The general industrials sector is on a stable growth path after a number of trying years. Having been through a difficult process of restructuring and leaning out manufacturing operations, companies are working on top-line growth again. However, intense global competition from emerging low-cost / high-capability countries continues to present formidable challenges, both in managing cost levels and in differentiating through innovation to constantly provide more value. Finally, the more stable growth allows players the opportunity to look further up and down the value chain to assess new opportunities to grow.
- Managing revenue: The first challenge in managing revenue is to develop a clear business and product strategy that will leverage existing capabilities and ensure competitiveness. The second challenge is to build a superior and competitive innovation engine, supplying new revenue — generating products to the market, thereby providing trade-offs and differentiation against a purely cost-based model. The third challenge is to create an effective go-to-market model, including an active management of the value delivered, constantly striving to find new ways of creating value for customers.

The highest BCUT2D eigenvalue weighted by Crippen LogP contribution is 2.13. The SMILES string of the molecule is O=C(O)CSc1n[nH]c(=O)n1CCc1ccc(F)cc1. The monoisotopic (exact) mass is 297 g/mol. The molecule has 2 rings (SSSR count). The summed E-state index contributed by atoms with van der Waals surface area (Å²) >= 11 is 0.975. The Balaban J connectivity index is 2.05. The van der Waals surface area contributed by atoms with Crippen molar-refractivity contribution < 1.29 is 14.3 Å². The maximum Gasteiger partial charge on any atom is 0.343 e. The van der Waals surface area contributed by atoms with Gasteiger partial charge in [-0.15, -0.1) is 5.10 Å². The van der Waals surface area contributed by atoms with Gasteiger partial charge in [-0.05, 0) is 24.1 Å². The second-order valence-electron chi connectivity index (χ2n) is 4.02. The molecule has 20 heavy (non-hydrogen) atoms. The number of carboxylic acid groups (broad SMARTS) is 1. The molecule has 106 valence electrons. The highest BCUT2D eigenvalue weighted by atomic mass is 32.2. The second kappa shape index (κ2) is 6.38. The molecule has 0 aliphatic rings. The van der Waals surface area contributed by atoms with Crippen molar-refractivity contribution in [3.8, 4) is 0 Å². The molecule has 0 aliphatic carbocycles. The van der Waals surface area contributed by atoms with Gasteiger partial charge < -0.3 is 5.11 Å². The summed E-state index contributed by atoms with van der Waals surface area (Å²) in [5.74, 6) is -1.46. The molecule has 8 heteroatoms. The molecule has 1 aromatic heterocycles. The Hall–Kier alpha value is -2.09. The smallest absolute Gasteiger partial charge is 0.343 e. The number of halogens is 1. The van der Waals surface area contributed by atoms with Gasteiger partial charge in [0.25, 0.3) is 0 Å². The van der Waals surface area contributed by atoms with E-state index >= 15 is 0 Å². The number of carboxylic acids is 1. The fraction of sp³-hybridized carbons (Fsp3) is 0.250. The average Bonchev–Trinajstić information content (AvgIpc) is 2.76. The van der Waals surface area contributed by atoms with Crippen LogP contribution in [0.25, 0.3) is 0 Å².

- Managing cost: Cost is and will remain a focus area for any competitive industrial company, and it needs to be addressed across the board. Leveraging global capabilities is an imperative if a company is to maintain a competitive cost position, not just to broaden the revenue base. This is not simpy a matter of low-value manufacturing, but increasingly a matter of leveraging advanced manufacturing and engineering design capabilities in low-cost / high-capability countries. Meanwhile, manufacturing processes as well as engineering and overhead must be leaned out. One way to manage costs is to create a new supplier model built on a joint cooperation with key suppliers, as opposed to the traditional method of constantly rebidding on the basis of price.
- Managing value chain participation: The back-to-basics movement risks causing players to ignore the substantial strategic and profitability opportunities available through greater participation in other areas of the value chain, including parts, service, new wraparound services such as insurance, and even downstream sales transactions. Industrials are justifiably skeptical about many of these services, but some areas may provide good opportunities for companies that temper their aggression with caution.
As one of the leading management consultants to the global general industrials, PwC’s strategy consulting team Strategy& has helped senior executives at leading companies in North America, Europe, and Asia address critical strategic, operational, and systems issues. Strategy& has helped clients turn marginal market returns into exceptional returns. Integrated changes truly differentiate players and help clients to not only take cost out but also to attain margin improvements.